Certifying additive manufactured parts for aerospace how difficult is it?

Certifying additive manufactured parts for aerospace how difficult is it?

You may want to start qualification process to your printed components of your additive manufacturing operations. The good news is that the procedure is similar to what you are used to certifying your machined and formed parts. 

In order to develop a high-level understanding of the qualification process it is important to discern the differences between typical certification processes and additive manufacturing certification processes as they pertain to parts, materials, and process. 


Conducting your first article inspection report for printed parts will work the same way as in any other process. However, additive manufacturing allows for unique design features to be realized, and these features must also be qualified. These parameters include: 

  • Part infill  
  • Ergonomic and complex geometries 
  • Consolidated meshes 

Infill parameters, like most internal part geometries, are often qualified through destructive testing methods. While the external geometry of a machined part is often qualified with linear measurement methods, complex geometries of a printed part may require more advanced measurement techniques, such as CMM or optical  scanning to be qualified.  


Material behavior in printed parts is sometimes non uniform and generally anisotropic. The tool path of a metal printed part can affect the cooling rate of material in different regions of the part, which may create material irregularities. Powder-based (e.g. SLS) printers often create porous parts that affect material behavior. Most commonly, the print orientation introduces anisotropic behavior in the part itself. With these considerations in mind, parameters that should be qualified include:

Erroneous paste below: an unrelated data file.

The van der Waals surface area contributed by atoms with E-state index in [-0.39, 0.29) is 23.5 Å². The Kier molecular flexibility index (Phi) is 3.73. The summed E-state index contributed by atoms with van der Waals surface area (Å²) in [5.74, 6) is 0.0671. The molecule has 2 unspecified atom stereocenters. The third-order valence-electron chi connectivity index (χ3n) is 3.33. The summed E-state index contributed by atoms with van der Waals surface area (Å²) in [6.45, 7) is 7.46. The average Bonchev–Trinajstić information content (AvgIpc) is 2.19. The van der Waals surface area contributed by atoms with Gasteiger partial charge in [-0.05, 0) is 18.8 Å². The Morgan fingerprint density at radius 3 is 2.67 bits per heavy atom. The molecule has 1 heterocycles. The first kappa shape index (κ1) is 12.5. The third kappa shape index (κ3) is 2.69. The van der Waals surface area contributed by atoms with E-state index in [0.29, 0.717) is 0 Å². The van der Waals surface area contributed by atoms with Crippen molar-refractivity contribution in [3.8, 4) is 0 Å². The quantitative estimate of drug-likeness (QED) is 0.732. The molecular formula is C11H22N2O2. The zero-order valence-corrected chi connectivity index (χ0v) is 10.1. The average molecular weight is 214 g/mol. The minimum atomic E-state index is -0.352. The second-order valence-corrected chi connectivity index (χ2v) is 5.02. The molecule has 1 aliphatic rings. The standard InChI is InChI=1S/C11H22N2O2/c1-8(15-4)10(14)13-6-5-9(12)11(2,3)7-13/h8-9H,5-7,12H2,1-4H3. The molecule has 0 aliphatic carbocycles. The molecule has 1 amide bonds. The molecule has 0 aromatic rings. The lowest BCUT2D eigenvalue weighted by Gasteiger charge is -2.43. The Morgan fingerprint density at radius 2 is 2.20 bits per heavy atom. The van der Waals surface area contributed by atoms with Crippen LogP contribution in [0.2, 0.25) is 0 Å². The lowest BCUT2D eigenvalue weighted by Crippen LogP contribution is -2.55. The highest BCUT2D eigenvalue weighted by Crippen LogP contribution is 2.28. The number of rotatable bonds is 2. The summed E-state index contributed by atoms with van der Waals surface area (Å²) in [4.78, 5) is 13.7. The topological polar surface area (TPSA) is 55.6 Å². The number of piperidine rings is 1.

• Porosity 
  • Anisotropic behavior 
  • Density 

Microscopy measurement techniques are generally accepted to qualify porosity and material density parameters. Material density and anisotropic parameters together can be qualified through traditional material testing (e.g. Tensile, hardness, and compression testing) as long as material non uniformity is accounted for. Consider experimenting with multiple load directions to gain a more thorough understanding of your material anisotropy. 


Machine process controls largely govern the yield, and are often included in the qualification process. Common process controls that are unique to additive manufacturing are listed below: 

  • Printer resolution  
  • Printing temperature  
  • Printing travel speed  

These process controls for additive manufacturing, like for machining methods, are qualified through proper documentation of the printer’s settings across a range of inputs. Be sure to familiarize yourself with the appropriate input ranges and tolerances for your printer’s specific technology. 

Now you know (generally) how to qualify your printed parts. Though the process to qualify a printed part is similar to the process to qualify a machined or formed part, there are several key differences that are important to address.  

To get help qualifying your parts… 

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